“Well, yes, he was,” Frankie said. “But, frankly, it was because he thought our daughter was way beneath his, and that Elizabeth could do a lot better. Homophobia had nothing to do with it. In all honesty, Jamie, your mother was much more resistant to the relationship on those grounds than Carl.”
“He’s a snob,” Lorna agreed. “Not a bigot. Carl is happy to exploit and destroy anyone of any race, religion, gender or sexual preference. He’s quite egalitarian in that respect.”
“What if we can prove otherwise?” Jamie challenged. “Carl didn’t have Chase killed because the man wanted to put him in jail. And he didn’t do it for Mom. He did it because he couldn’t stand to live in a town with an openly gay Mayor.”
“This is Chase’s second term in office,” Cass reminded. “Where was Carl’s homophobia then?”
“Well, he was “dead” for a good part of it. And, besides, Elizabeth only came out recently, that’s what triggered him. Carl had a whole hospital of people at his disposal who could have served as my mother’s liver donors. I would be happy to generate a list. And yet, whom did he choose to murder? The gay man.”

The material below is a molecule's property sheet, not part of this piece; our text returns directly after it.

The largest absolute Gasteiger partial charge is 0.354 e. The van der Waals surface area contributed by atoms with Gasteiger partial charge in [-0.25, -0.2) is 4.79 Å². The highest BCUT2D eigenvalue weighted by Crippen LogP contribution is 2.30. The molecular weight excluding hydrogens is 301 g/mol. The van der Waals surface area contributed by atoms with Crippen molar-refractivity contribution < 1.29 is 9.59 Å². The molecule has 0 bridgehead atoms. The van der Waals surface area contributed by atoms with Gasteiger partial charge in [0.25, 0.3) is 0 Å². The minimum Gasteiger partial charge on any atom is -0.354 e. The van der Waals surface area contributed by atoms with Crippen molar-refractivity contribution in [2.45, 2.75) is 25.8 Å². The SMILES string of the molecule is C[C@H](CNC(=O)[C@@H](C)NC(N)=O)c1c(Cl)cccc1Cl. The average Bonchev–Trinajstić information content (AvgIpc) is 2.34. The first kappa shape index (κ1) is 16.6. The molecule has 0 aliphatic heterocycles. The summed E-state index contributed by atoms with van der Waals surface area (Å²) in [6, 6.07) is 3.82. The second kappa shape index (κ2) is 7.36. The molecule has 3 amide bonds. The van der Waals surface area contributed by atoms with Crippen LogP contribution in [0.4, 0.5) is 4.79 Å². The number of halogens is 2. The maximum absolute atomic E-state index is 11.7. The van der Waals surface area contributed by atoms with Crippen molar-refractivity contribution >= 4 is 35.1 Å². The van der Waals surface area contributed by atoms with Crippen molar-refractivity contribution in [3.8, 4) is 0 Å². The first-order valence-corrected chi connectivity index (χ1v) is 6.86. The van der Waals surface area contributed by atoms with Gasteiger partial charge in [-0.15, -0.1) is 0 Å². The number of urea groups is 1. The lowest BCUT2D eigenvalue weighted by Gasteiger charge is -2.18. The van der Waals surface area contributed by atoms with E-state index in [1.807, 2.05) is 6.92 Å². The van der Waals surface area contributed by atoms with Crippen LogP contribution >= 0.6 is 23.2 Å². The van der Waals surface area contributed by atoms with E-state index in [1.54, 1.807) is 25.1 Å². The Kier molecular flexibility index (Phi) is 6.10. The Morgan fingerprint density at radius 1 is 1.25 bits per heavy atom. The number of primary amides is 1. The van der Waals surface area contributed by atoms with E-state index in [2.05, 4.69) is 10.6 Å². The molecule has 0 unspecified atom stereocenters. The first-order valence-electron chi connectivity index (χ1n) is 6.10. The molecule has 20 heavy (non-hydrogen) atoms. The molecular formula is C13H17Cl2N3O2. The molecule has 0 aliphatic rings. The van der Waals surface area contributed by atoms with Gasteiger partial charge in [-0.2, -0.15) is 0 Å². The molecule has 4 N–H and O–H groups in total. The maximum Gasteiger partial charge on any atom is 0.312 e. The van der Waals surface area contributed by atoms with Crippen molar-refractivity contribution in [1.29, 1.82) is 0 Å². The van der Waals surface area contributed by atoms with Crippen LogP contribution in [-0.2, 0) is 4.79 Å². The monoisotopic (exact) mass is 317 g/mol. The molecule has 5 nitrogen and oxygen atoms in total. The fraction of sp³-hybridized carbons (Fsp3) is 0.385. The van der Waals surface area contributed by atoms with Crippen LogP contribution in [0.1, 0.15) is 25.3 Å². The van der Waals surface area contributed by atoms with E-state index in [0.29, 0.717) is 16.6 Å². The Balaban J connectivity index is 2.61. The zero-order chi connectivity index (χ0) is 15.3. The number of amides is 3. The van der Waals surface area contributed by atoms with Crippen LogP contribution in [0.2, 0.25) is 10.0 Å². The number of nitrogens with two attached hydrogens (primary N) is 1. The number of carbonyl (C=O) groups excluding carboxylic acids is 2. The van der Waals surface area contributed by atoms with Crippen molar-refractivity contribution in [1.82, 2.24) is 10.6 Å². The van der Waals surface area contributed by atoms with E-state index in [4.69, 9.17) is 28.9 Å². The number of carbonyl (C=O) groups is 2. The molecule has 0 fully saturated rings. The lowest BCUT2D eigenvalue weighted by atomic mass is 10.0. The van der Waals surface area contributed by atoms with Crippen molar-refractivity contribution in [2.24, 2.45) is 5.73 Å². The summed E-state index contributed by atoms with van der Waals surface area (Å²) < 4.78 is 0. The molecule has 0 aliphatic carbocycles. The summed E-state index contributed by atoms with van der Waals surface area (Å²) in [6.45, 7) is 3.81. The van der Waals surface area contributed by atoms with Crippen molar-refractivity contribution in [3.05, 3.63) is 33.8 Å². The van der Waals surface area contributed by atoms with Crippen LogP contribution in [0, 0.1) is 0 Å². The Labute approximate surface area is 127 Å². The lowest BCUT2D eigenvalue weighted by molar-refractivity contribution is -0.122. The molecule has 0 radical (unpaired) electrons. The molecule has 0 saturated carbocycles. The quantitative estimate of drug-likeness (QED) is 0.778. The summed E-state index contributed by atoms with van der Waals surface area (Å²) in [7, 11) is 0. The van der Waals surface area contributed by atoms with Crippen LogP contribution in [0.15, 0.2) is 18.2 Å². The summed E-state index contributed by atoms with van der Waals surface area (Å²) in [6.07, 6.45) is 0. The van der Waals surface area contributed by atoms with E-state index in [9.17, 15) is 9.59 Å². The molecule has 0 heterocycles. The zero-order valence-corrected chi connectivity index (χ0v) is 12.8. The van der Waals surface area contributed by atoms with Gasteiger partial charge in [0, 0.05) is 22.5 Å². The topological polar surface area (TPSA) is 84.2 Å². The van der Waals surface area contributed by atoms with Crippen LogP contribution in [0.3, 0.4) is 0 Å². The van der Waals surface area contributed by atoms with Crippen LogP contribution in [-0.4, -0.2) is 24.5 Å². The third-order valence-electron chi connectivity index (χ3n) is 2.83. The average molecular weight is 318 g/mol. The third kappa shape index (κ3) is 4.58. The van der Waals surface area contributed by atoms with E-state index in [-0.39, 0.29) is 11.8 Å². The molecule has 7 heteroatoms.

Cass let out a low whistle, impressed in spite of himself.
“If Carl is charged with a hate crime, we’re talking a whole different ballgame, aren’t we?”
“Yes, we are,” Cass agreed. “But, proving it….”
“You can testify,” Jamie said. “You, Frankie, Charlie, maybe even Elizabeth.”
“No!” Lorna spoke up. “Elizabeth would never – “
“For Cory,” Jamie noted. “If putting Carl behind bars saves Cory, Elizabeth… might.”
“I don’t know if Charlie…” Frankie began, when her words were cut off by the trill of Cass’ cell-phone.
He reached for it and read the message, brows furrowed.
“What is it?” Frankie looked over his shoulder.
“It’s Toni,” Cass said slowly, looking up to deliver the rest of the news. “That body we found? It wasn’t the guy we were looking for, after all….”
“What?” Sarah asked tiredly, so used to her grandmother’s tirades that she barely even heard them anymore.
“Marley tried to kill your father.” Iris stepped boldly into the room. “Did you know that?”
“What does it have to do with anything?” Kirkland wondered, even as Marley’s pissed roll of the eyes dismissed Iris’ charges out of hand.
“Sarah, darling,” Iris attempted to gather the girl in her arms, but her attempt at comfort went no further than Kirkland’s. “You think Marley schemed with your father to steal Daisy from you? No, darling, no. Dennis would never, ever hurt you in such a manner.”
“Thank you!” Marley snapped.
“He would have never gone along with Marley’s plan to appropriate your precious child for herself. That’s why,” Iris turned to Marley. “She had to get rid of him, first.”